The corset, when thus looked at contextually, becomes much more than just a pretentious affected piece. As a historical figure, Mitsuko Aoyama is an interesting choice for subject matter, especially for bonsai ceramics. Japanese art in general, and Bonsai Ceramics in particular, have a long and storied tradition of drawing direct inspiration from legends, other famous artworks, and historical figures, and creating homages to them. For example, Yusen’s interpretation of Ando’s 53 Stations from the last post, or the anthropomorphic animals of the Choju Giga and Fox’s Wedding we’ve seen from many artists in past articles(and in several of the entries above!). In light of that very Japanese tradition, I see this entry as a modern interpretation of classical homage.

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Mitsuko and Count Coudenhove-Kalergi

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A popular Memoir was published about the countess, a musical was produced as well, and even in Manga, she stars in the book Lady Mitsuko. Note the crane on the fan on the above poster, and on the pots.

Putting aside the seemingly Avant Garde nature of this entry, the pottery and painting work is superb. While not my favorite entry from this exhibition, it certainly ranked, and it’s undeniably the most thought provoking and challenging.
What would you plant in a corset container? I’d go with a fern shitakusa….ferns were all the rage in Europe in Mitsuko’s time.

I hope you’ve enjoyed this look into the 10th Shohin Potters Exhibition!
If you’re in or near any of these areas, I’ll be giving a lecture on Bonsai Containers at the Atlanta Bonsai Society on Saturday, the 24th, at noon, The Bonsai Society of Upstate New York in Rochester, Tuesday the 27th, the Birmingham Bonsai Society February 9th, and the Greater Louisville Bonsai Society February 16th. Come out and see me if you can for a presentation on the History, Appreciation, Classification, and Identification of Bonsai Ceramics! I will have containers for sale and a high quality container will be raffled off at each location.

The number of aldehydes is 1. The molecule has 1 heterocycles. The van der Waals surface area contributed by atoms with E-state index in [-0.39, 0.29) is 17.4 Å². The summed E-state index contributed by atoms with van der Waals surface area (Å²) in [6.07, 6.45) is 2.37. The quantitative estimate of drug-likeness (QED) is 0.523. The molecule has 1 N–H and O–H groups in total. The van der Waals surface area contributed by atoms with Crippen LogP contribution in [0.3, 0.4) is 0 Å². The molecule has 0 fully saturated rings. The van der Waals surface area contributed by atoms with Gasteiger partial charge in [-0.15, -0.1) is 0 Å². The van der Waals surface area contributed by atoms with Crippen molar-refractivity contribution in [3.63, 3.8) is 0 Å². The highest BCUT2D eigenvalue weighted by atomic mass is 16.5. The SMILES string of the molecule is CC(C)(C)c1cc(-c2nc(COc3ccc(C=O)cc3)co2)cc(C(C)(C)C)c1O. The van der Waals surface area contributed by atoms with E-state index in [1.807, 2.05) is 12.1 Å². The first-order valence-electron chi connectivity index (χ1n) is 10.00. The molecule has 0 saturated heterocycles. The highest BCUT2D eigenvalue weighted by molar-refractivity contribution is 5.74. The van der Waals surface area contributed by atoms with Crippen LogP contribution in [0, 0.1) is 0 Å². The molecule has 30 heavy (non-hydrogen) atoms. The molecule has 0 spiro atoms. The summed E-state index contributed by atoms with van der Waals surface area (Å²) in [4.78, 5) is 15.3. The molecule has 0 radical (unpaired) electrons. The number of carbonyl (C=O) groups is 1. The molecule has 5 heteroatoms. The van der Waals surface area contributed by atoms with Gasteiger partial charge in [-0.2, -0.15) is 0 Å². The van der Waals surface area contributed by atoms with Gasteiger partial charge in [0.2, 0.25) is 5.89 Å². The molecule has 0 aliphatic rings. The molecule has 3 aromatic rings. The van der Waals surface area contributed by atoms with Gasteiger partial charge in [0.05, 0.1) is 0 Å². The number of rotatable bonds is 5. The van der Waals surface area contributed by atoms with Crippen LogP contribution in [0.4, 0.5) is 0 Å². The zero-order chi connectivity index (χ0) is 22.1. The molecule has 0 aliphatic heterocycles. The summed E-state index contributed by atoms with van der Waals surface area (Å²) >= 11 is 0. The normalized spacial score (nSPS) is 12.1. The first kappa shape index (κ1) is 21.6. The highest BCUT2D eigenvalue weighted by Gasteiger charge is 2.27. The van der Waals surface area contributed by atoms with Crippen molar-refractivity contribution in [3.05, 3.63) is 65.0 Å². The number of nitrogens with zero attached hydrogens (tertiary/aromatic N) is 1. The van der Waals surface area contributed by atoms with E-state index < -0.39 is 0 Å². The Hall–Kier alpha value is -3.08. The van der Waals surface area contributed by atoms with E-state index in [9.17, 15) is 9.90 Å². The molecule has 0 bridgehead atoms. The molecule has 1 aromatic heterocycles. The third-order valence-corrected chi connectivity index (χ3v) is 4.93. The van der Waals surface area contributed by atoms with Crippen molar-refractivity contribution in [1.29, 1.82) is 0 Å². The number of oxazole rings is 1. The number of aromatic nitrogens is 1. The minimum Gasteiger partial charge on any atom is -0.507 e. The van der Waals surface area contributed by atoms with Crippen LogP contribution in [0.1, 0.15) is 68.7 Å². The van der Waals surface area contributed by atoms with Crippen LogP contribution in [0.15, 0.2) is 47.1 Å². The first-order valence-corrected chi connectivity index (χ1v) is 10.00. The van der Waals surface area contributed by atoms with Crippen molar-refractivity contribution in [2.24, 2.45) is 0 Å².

Thanks for reading!

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The 10th Annual Modern Shohin Container Artist Exhibition, Part 1

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Every year I look forward to the images and summary of the Shohin potters exhibition held during Gafu Ten in January and sponsored by the Japan Shohin Bonsai Association. But this year I was anticipating the results something special as I had two friends in the exhibition.
This will be my 4th article on the exhibition, tempus fugit and all that, click on the “Table of Contents” page for the previous articles on the 2012-2014 exhibitions.

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Due to the large volume of images and detail photos, I’ve separated this article into two posts, the winners and special exhibitions and other entries. Stay tuned for part two later today.

However, before we take a look at the winners and the exhibition photos, allow me a second to once again congratulate British Potter Andrew Pearson, of Stone Monkey Ceramics, first for having the fortitude to even enter the show(at the clearly right headed urging of Peter Warren and Akiyama San), and second, and foremost, for taking a gold award in the unglazed category. Well done Monkey.
I’d also like to congratulate my friend Ruban Yu of Taiwan for his excellent showing in the exhibition.
Special thanks for permission to use their images for these posts goes out to Mark and Rita Cooper, Miyazato Rintaro, Koji Yoshida, Dario Mader, and Haruyosi. Thanks Again!
Now, on to the pots!

The Award Winners

Unglazed Containers

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Andrew Pearson’s Gold award winning unglazed trio. The attention to detail is outstanding, in both the razor sharp lines and relief carvings. The display is very well presented also. Andrew is the first Western Bonsai potter to exhibit at major exhibition in Japan, and certainly the first to take Top Prize. Sure, this site is called Japanese bonsai pots….but anybody who wins a show in Japan qualifies in my book.